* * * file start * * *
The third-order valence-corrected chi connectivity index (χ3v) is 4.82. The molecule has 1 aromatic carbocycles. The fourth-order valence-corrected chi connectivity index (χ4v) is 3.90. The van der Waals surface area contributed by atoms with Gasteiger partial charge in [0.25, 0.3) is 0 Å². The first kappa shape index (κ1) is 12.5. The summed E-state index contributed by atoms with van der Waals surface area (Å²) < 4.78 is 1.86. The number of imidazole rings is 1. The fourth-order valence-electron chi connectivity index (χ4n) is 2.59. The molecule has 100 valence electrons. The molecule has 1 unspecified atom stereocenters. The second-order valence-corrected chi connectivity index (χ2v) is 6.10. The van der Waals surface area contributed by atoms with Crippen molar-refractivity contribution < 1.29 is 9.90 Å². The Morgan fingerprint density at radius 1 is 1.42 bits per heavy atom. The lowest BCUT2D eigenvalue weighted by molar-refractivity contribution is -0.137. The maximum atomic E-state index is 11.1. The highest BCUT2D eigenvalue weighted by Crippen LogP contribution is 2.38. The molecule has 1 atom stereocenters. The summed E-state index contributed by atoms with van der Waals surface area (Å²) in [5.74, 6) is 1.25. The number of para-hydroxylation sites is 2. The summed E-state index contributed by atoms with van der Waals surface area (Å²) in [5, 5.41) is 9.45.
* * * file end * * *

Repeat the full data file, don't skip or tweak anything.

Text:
The third-order valence-corrected chi connectivity index (χ3v) is 4.82. The molecule has 1 aromatic carbocycles. The fourth-order valence-corrected chi connectivity index (χ4v) is 3.90. The van der Waals surface area contributed by atoms with Gasteiger partial charge in [0.25, 0.3) is 0 Å². The first kappa shape index (κ1) is 12.5. The summed E-state index contributed by atoms with van der Waals surface area (Å²) < 4.78 is 1.86. The number of imidazole rings is 1. The fourth-order valence-electron chi connectivity index (χ4n) is 2.59. The molecule has 100 valence electrons. The molecule has 1 unspecified atom stereocenters. The second-order valence-corrected chi connectivity index (χ2v) is 6.10. The van der Waals surface area contributed by atoms with Crippen molar-refractivity contribution < 1.29 is 9.90 Å². The Morgan fingerprint density at radius 1 is 1.42 bits per heavy atom. The lowest BCUT2D eigenvalue weighted by molar-refractivity contribution is -0.137. The maximum atomic E-state index is 11.1. The highest BCUT2D eigenvalue weighted by Crippen LogP contribution is 2.38. The molecule has 1 atom stereocenters. The summed E-state index contributed by atoms with van der Waals surface area (Å²) in [5.74, 6) is 1.25. The number of para-hydroxylation sites is 2. The summed E-state index contributed by atoms with van der Waals surface area (Å²) in [5, 5.41) is 9.45.